Article Ultra-Fit Magazine. Very true

What we know versus what we do
I’m frequently amazed how much fitness and nutrition information is available. There are dozens of magazines, hundreds of books, thousands of websites and probably millions of “experts” all of which are more than happy to tell you what you should eat and what exercises you should do in your quest for leanness, longevity, health and fitness.

Many people, especially the more unscrupulous ones, will charge you a lot of money for the “secret solution” to your fitness woes while others, like ultra-FIT, tend to focus more on good old fashioned common sense that is backed by science. In the simplest of terms, if you want to be fit and healthy, you just need to move more and eat less – a truism I want engraved on my gravestone! If more people moved more and ate less the world would be a slimmer and healthier place.

Of course, eating less and moving more can be made incredibly complicated. Do we go low fat/high carb or high protein/low carb. Should you be doing interval training or long slow distance cardio? Pilates or yoga? Squats or leg presses? Free weights or machines? Cardio or weights? High impact or low impact? There are so many choices!

 Basically, and unless you have ultra-specific training goals, it really doesn’t matter that much. Internet arguments rage long and hard about one training method versus another but, in actuality, even the best exercise method in the world is not worth a jot if you don’t get off your butt and do it! And remember, if an expert is trying to champion one method or diet over another, chances are, they have a vested financial interest in the system they are promoting. By the way, I think the best way to exercise and eat is the plan I devised and published in my book Military Fitness Training available from Amazon.co.uk and other online and high street book stores!!!

The thing is, if you ask 100 people what they should eat and how often they should exercise, you’ll probably get a very high percentage of correct answers. Almost everyone knows that nationally we need to eat more vegetables, less refined food, less sugar, less salt, fewer additives, less fat and less junk food. Everyone also knows that exercise is good, that they should walk more, sit less, go to the gym and generally be more active. Oddly though, and despite the fact most people have at least a rudimentary understanding of fitness and nutrition and that there is more information than ever freely available, over 60% of the population is overweight and less than 30% of the population exercise more than once a week.

It seems there is a big gap between knowing what to do and what the vast majority of the population actually do.

If you go to the gym 2-3 times per week, walk every day, head out and pound the pavements 2-3 times a week or partake in any other form of regular physical exercise, you are in the minority. You are already head and shoulders above many of your compatriots in terms of fitness and health.

Chances are you also eat better than your fellows and, as a result of being physically fit and well nourished, are less of a burden on the National Health Service. You enjoy all the benefits of exercise and eating healthily including less days off work, more energy, greater productivity, less stress and better self esteem.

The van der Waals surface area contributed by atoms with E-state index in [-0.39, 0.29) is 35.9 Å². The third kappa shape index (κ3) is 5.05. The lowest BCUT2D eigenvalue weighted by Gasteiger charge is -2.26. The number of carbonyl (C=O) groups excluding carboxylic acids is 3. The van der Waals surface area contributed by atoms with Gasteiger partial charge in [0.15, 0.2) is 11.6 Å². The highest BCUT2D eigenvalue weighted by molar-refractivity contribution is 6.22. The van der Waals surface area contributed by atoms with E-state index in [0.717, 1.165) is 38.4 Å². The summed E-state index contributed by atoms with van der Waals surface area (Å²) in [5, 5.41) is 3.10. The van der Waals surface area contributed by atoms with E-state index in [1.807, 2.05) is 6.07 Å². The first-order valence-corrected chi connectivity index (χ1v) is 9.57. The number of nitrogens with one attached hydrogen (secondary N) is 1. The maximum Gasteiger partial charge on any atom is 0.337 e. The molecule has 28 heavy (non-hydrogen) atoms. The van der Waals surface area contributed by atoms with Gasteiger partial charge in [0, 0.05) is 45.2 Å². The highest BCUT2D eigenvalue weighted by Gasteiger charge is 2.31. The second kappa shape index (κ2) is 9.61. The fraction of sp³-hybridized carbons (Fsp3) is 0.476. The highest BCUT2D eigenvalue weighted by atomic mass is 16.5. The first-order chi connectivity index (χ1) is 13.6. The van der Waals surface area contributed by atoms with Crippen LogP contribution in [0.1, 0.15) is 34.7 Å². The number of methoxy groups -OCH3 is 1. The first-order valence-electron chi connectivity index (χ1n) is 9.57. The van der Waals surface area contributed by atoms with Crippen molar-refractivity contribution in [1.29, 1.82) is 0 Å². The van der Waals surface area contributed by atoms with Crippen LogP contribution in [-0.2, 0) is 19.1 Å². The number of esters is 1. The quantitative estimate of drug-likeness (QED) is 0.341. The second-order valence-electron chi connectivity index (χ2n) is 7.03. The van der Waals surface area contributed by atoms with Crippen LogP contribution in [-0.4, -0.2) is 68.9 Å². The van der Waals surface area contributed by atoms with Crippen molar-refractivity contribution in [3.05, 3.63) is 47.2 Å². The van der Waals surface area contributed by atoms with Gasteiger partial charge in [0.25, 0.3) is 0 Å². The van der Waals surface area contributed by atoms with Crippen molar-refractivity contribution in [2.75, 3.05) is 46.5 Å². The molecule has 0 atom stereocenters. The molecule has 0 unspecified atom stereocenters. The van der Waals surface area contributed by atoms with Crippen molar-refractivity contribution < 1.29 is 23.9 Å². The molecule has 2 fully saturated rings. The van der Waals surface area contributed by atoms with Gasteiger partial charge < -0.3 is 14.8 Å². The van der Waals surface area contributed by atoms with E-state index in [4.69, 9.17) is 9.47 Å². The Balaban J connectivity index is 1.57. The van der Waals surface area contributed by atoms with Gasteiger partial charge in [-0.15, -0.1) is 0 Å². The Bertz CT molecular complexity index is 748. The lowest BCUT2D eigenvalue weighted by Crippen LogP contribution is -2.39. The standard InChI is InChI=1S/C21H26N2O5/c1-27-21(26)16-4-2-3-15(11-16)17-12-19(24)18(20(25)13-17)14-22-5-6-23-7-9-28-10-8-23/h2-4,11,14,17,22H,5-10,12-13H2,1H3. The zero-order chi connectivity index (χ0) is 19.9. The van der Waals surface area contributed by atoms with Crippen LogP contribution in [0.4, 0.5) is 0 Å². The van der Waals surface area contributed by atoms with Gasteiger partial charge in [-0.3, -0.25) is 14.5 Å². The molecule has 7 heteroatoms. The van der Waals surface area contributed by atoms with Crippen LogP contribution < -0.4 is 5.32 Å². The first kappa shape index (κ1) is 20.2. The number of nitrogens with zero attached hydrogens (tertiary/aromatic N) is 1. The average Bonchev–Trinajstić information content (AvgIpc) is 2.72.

Personally, I am sick of people bemoaning the state of their health when they actually take absolutely no responsibility for maintaining it. Smokers, over drinkers, those that are sedentary and those that eat a diet that consists entirely of junk food have no real right to complain that they are constantly ill, are overweight or otherwise miserable.

Maybe it’s me but surely it’s time that people learnt to take responsibility for their actions. I’ve been watching the documentary “The men who made us fat” with interest over the last few weeks and while it’s fascinating viewing, it doesn’t change the fact that even the most undereducated person knows that an apple is more healthy than a Snickers bar. Or am I presuming too much? Surely if you can operate an I-phone, you can differentiate between a banana and a cream cake?

I know that I’m over-simplifying a complex global issue and things like socioeconomics play a large role in the fatness (or heaviness if you are American) of a nation but it isn’t only the poorer working classes that are suffering this obesity and lack of activity epidemic. Like so many plagues; obesity effects all ages, genders, economic and ethnic groups.

As far as finding the answer goes; I really don’t know what to suggest. Compulsory physical activity, a super-tax levied on junk food, financial rewards for those who take fewer sick days, cheaper plane tickets for lighter people, medical bills based on body fat percentages…I’m sure any one of these could help but I don’t fancy being the politician who has to implement them!

Exercise and nutrition really can seem very complicated at times but the fitness industry often makes it that way. The fitness industry is as much part of the problem as it is part of the solution because even the most ethical people in the fitness business are still out to make money. If nothing else, just remember to move more and eat less. And if anyone tries to charge you for that little nugget of advice let me know because I’ve trade-marked it and hope to use it to make my millions…

Wishing you a happy, healthy and active weekend,

Patrick Dale

Contributing editor ultra-Fit magazine

Questions or comments? We’d love to hear from you at subs@ultra-fitmagazine.com

 

 

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